Peer Review: How We Got From P2P to Hailstorm06/29/2001
It's time to start thinking of P2P in the context of Web Services. At O'Reilly and OpenP2P.com, we've always said that the thing that was interesting about P2P was not only that Napster users could screw the record companies (although that is interesting), but also that the Napster architecture, the distributed computing architecture, the instant messaging architecture, point the way to new ways of architecting the Internet.
One of the key advantages of these P2P systems is a reversal of the slashdot effect or the Star Wars trailer effect, in which the more popular content is, the less available is. P2P offers many, many redistributors of popular content and massive redundancy of content. In other words, the serving of content moves from the Center to the Edge. Same deal in distributed computing and most other forms of P2P. Computing resources move from centralized, expensive-to-build-and-maintain systems, to edge systems owned and maintained by someone else.
This is all old news. What is interesting to me these days, especially in the context of instant messaging, is the fact that P2P systems create enabling technology on which Web Services can build. If everyone is running an IM client, then you know a lot about when individuals are online and when they're not, and who they are. From there, it's not much of a leap to realize that you could start knowing quite a lot about what these individuals' preferences are, what kind of services they would like, and what they would pay for.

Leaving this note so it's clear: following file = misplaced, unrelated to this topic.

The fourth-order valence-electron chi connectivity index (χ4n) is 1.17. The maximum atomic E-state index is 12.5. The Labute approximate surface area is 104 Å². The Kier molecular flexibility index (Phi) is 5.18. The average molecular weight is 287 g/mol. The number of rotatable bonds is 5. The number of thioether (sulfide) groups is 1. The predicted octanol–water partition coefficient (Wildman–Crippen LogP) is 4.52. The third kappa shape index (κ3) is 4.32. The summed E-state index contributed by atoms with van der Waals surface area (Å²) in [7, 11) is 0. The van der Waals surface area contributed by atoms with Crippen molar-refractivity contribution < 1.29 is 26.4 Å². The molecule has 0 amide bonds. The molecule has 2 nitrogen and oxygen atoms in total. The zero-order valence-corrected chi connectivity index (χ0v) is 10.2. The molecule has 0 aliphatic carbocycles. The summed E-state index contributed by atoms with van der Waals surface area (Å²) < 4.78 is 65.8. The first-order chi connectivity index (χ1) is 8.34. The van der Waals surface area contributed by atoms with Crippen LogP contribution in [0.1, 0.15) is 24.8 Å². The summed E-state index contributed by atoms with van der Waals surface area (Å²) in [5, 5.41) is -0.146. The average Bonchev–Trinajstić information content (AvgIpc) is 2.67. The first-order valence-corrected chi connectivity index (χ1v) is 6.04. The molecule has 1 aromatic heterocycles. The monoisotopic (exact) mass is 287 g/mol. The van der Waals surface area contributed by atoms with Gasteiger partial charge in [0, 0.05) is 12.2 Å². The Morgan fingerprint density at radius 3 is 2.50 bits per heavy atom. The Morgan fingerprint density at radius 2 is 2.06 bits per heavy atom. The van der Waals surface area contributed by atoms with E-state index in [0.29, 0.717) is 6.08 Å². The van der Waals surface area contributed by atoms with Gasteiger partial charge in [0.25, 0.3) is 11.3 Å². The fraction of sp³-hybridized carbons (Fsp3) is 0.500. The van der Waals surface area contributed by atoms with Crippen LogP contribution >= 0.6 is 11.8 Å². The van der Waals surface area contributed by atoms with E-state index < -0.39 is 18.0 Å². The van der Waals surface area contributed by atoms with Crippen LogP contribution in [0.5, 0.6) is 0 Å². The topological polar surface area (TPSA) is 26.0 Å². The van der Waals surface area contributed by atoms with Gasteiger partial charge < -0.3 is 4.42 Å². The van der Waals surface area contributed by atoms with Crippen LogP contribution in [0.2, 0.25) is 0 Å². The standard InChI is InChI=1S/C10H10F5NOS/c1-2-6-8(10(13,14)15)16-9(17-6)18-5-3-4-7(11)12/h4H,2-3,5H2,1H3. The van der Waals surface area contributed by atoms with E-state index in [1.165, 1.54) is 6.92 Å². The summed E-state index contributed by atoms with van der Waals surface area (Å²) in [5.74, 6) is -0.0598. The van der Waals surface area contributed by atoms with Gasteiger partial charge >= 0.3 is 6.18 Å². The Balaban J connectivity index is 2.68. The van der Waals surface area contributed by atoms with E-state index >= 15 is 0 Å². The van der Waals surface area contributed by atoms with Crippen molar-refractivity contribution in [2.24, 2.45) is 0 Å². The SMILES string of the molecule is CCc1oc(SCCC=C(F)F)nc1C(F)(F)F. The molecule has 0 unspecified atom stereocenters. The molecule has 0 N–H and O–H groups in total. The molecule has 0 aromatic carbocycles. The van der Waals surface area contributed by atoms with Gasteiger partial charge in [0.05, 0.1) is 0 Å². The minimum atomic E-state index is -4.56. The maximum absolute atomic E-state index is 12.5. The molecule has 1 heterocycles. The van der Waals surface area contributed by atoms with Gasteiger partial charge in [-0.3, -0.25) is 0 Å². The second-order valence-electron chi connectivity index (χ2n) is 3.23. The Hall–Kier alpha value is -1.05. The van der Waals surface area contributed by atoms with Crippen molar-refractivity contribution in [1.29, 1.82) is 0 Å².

If you move services out to the Edge, where people really are, rather than insisting that users come into the Center (that's what cookies and other attempts to establish identity on a web site are about), you start mixing up notions of services with P2P in very interesting ways.
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That's why we're so interested in Microsoft's work on Hailstorm, Passport, and .NET, and why instant messaging is moving to center stage in that scenario. Messaging and P2P are a fundamental building block on which peer-oriented Web Services can be built.
With that in mind take a look at these articles:
Microsoft Plans Shared Source .NET
Tim O'Reilly interviews Dave Stutz about Microsoft's foray into public source.
- Shelter from the Hailstorm
Is Hailstorm evil? Brilliant? Three observers repsond to a recent article.
- Hailstorm: Open Web Services Controlled by Microsoft
Clay Shirky believes Microsoft's Hailstorm will mark the full-scale arrival of Web services and set the terms of both competition and cooperation within the rest of the industry.